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“Am iz kwiin” (I’m his queen): an exploration of mothers’ disclosure of maternal HIV to their children in Kingston, Jamaica: using feminist Interpretative Phenomenological Analysis (IPA) in a resource-constrained context

Clifford, G. (2018). “Am iz kwiin” (I’m his queen): an exploration of mothers’ disclosure of maternal HIV to their children in Kingston, Jamaica: using feminist Interpretative Phenomenological Analysis (IPA) in a resource-constrained context. (Unpublished Doctoral thesis, City, University of London)

Abstract

Introduction: World Health Organisation (WHO) policy presents parental HIV disclosure to children as beneficial and encourages parents to disclose. Most research on disclosure has been conducted in high income countries and tends to represent women’s choices in terms of a disclosure/non-disclosure binary which, I argue, is premised on rationalist theory models of decision making and disclosure which fail to contextualise women’s experiences, particularly those women who live in the Global South. This research study aimed to address gaps in existing research by exploring the maternal disclosure experiences of HIV positive Jamaican mothers to their seronegative children and offers a critique of existing WHO policy.

Methods: I carried out in-depth interviews with 15 HIV positive Jamaican women with at least one seronegative child aged over 10 years, associated with one clinic and one NGO in Kingston, Jamaica. I adopted a feminist approach to Interpretative Phenomenological Analysis (IPA) and applied Hochschild’s concept of emotion work to make sense of women’s experiences. In attending to the structural factors shaping health actions, a feminist approach highlights the relationship between Jamaican contextual factors of poverty, violence and complex familial formations and women’s disclosure decisions. Conceptual resources drew on feminist critiques of dominant discourses of motherhood, including governmentality and responsibilisation, which, I argue, underpin policy imperatives on disclosure to children.

Results: Mothers’ experiences of maternal disclosure to children occurred on a spectrum, rather than a disclosure/nondisclosure binary, and included: full disclosure, partial disclosure, nondisclosure, denial of HIV, differential disclosure (telling only some of their children) and disclosure by others. Experiences of disclosure were affected by financial risks and practical issues as well as consideration of children’s long-term physical and mental health, education prospects and the impact on other family relationships. Mothering at a distance (mothers living apart from their child/ren) and the fear or reality of ‘downfallment’ (a child being HIV positive) further complicated disclosure experiences. The women described strategies which challenged negative characterisations of HIV positive women in order to present themselves as capable mothers and manage their own and their children’s emotions.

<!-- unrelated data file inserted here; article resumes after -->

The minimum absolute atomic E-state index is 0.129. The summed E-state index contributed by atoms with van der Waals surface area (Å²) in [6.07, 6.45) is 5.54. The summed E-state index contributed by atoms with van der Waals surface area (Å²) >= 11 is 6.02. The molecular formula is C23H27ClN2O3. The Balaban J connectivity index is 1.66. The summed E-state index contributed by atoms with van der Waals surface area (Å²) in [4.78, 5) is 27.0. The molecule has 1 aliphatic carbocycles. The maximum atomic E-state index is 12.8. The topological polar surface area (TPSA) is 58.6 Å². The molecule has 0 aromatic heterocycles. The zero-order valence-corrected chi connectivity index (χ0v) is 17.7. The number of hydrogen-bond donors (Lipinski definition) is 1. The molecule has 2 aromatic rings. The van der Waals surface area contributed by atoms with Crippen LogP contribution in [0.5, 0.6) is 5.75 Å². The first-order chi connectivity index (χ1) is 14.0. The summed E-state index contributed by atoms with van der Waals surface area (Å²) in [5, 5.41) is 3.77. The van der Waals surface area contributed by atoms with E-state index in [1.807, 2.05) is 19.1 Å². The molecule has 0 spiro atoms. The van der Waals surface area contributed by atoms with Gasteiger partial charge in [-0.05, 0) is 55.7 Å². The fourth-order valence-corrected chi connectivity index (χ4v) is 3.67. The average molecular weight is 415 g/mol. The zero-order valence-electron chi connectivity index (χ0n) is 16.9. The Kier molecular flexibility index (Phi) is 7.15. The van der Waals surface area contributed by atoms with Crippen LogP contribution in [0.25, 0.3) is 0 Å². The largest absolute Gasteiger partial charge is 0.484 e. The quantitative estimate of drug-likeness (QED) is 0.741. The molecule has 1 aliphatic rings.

Conclusion: Disclosure of maternal HIV to children is a complex issue, carrying risks as well as benefits, which are particularly heightened in low income contexts. When women disclose this could be seen as a form of governmentality and when they don’t disclose their mothering is called into question within policy discourses predicated on evidence from the Anglo North. The over simplistic disclosure /non-disclosure binary fails to consider the emotion work women engage in to manage their illness and their mothering identity in the context of their relationships with their children. This research adds to the HIV disclosure literature from low and middle income countries and extends maternal HIV disclosure research through the use of a novel approach, feminist IPA, to understand women’s experiences. The research findings point to the need for a more nuanced policy on disclosure in low and middle income countries.

Publication Type: Thesis (Doctoral)
Subjects: R Medicine > RA Public aspects of medicine > RA0421 Public health. Hygiene. Preventive Medicine
Departments: Doctoral Theses
Doctoral Theses > School of Health Sciences Doctoral Theses
School of Health Sciences
Date Deposited: 02 Jan 2019 15:25
URI: https://openaccess.city.ac.uk/id/eprint/21213
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